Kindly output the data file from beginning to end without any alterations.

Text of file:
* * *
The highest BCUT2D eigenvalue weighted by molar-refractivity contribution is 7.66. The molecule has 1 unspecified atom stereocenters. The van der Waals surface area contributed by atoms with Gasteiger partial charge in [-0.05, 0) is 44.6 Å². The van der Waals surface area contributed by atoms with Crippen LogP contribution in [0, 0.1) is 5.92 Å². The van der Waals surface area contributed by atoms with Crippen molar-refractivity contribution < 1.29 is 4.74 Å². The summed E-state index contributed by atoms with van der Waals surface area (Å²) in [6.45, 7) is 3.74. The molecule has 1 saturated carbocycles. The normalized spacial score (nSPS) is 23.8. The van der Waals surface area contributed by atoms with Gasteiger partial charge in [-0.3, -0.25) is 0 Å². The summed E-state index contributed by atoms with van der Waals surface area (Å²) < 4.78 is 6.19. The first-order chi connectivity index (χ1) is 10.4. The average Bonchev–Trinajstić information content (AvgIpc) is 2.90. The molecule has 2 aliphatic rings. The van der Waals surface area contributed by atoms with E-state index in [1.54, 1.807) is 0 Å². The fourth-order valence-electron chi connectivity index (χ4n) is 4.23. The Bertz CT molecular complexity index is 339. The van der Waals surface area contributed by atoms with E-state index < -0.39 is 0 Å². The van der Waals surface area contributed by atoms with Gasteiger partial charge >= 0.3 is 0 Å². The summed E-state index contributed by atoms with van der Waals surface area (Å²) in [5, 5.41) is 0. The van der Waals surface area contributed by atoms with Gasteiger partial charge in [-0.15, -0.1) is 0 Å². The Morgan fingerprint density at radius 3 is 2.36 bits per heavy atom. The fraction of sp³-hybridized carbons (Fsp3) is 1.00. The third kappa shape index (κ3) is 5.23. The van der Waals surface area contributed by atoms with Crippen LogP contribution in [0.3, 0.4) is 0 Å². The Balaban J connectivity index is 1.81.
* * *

The highest BCUT2D eigenvalue weighted by molar-refractivity contribution is 7.66. The molecule has 1 unspecified atom stereocenters. The van der Waals surface area contributed by atoms with Gasteiger partial charge in [-0.05, 0) is 44.6 Å². The van der Waals surface area contributed by atoms with Crippen LogP contribution in [0, 0.1) is 5.92 Å². The van der Waals surface area contributed by atoms with Crippen molar-refractivity contribution < 1.29 is 4.74 Å². The summed E-state index contributed by atoms with van der Waals surface area (Å²) in [6.45, 7) is 3.74. The molecule has 1 saturated carbocycles. The normalized spacial score (nSPS) is 23.8. The van der Waals surface area contributed by atoms with Gasteiger partial charge in [-0.3, -0.25) is 0 Å². The summed E-state index contributed by atoms with van der Waals surface area (Å²) < 4.78 is 6.19. The first-order chi connectivity index (χ1) is 10.4. The average Bonchev–Trinajstić information content (AvgIpc) is 2.90. The molecule has 2 aliphatic rings. The van der Waals surface area contributed by atoms with E-state index in [1.54, 1.807) is 0 Å². The fourth-order valence-electron chi connectivity index (χ4n) is 4.23. The Bertz CT molecular complexity index is 339. The van der Waals surface area contributed by atoms with E-state index < -0.39 is 0 Å². The van der Waals surface area contributed by atoms with Gasteiger partial charge >= 0.3 is 0 Å². The summed E-state index contributed by atoms with van der Waals surface area (Å²) in [5, 5.41) is 0. The van der Waals surface area contributed by atoms with Gasteiger partial charge in [-0.15, -0.1) is 0 Å². The Morgan fingerprint density at radius 3 is 2.36 bits per heavy atom. The fraction of sp³-hybridized carbons (Fsp3) is 1.00. The third kappa shape index (κ3) is 5.23. The van der Waals surface area contributed by atoms with Crippen LogP contribution in [0.3, 0.4) is 0 Å². The Balaban J connectivity index is 1.81.